I was wondering why the stand off discussion was about the wrong things. The Chinese don't care, they want to wean themselves off relying on America for jobs. Trump don't care. The Democrats and Republicans all want to stir up trouble, it's what they do best. The trade issues will dissipate rapidly if left to themselves. The Chinese will export through their Vietnamese subsidiaries a bit more. Vietnam and Bangladesh will benefit. The US soy bean corporations will just tranship in Brazil.

The issues are strategic ones. The US has exported their manufacturing jobs over the decades and has fallen into a state of decline. That is why Trump was elected. The populace can see that the Ever War policy and Cheaper Money policy has weakened their country and are desperately trying to reverse the decline.

The slow death of the US manufacturing economy can not only be blamed on cheap imports from China but also on a systemic collapse in their education and training quality. Notice how American tech and finance companies have to rely on H1B visas to keep their businesses running.

The churn out rate of engineers, mathematicians, data scientists etc. in the US is much lower than the industry demand for top-notch skills; add to that a broken vocational training system for mid-skilled manufacturing labour.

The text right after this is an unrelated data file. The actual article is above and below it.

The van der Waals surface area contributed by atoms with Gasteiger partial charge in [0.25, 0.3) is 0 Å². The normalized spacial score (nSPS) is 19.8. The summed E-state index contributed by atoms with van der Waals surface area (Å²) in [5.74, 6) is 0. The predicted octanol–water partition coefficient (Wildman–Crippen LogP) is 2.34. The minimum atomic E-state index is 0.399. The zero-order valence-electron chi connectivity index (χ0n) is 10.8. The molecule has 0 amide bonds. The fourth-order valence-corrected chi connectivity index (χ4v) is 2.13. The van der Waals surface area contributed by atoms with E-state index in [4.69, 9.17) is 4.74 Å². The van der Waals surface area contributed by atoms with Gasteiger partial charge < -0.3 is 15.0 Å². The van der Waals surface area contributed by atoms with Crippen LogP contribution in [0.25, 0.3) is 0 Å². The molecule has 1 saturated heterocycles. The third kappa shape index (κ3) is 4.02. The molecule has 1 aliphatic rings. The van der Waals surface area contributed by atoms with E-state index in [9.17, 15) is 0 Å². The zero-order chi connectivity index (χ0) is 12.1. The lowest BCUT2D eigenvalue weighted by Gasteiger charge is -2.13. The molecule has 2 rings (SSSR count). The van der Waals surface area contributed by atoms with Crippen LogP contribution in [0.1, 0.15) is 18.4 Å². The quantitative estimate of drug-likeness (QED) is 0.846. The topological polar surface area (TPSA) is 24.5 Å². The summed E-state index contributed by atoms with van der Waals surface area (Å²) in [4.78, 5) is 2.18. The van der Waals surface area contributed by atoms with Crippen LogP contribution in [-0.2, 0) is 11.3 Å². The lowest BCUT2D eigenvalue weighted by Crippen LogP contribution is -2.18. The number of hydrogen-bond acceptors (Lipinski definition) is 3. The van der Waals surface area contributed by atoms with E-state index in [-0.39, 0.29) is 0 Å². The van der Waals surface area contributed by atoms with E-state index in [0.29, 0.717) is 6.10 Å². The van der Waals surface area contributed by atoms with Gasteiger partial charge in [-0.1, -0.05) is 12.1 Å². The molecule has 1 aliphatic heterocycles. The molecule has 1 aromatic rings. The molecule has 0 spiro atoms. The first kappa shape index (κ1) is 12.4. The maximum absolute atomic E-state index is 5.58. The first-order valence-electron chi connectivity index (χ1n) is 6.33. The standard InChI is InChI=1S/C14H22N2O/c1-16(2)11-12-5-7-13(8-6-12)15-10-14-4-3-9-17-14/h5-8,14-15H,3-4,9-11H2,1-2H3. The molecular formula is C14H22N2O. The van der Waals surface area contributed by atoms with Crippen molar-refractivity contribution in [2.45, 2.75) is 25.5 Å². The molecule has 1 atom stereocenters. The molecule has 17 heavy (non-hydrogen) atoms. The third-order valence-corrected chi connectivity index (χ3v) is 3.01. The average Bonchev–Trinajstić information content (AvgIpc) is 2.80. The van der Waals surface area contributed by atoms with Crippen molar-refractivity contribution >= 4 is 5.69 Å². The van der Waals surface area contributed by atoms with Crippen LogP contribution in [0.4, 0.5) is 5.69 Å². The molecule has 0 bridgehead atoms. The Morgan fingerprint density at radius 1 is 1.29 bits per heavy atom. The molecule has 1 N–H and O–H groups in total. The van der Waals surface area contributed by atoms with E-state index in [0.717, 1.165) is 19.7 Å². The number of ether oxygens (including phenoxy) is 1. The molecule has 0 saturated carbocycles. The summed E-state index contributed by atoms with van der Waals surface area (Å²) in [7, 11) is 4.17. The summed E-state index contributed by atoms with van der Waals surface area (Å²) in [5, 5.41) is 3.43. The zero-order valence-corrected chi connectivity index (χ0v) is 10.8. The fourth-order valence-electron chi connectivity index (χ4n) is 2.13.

RPA may bring hi-tech manufacturing back to the West but poor skill availability may keep some countries completely out of the race (NZ and Aus, at their current pace of tech adoption, will surely sit this one out).

In a lot of cases H1B visas are nothing more than a scam for big corporations to save money. I work in the tech sector myself and have read so many horror stories of Americans having to train their foreign replacements before they're booted out the door. Often the skill level of these H1B workers is much lower, but it's all about the bottom line. Google the Disney H1B case for some insight.

Similar has happened in IT positions in some companies New Zealand where some IT departments are almost entirely staffed by foreigners with work visas (who are paid, oftentimes, around half what a Kiwi would be paid / was previously paid for the very same job).

That is sad. At a guess a good brick layer produces twice as much as an avarage one. From my own experience a good computer programmer is worth a dozen average programmers and on occassion will produce something beyond the capability of that average programmer.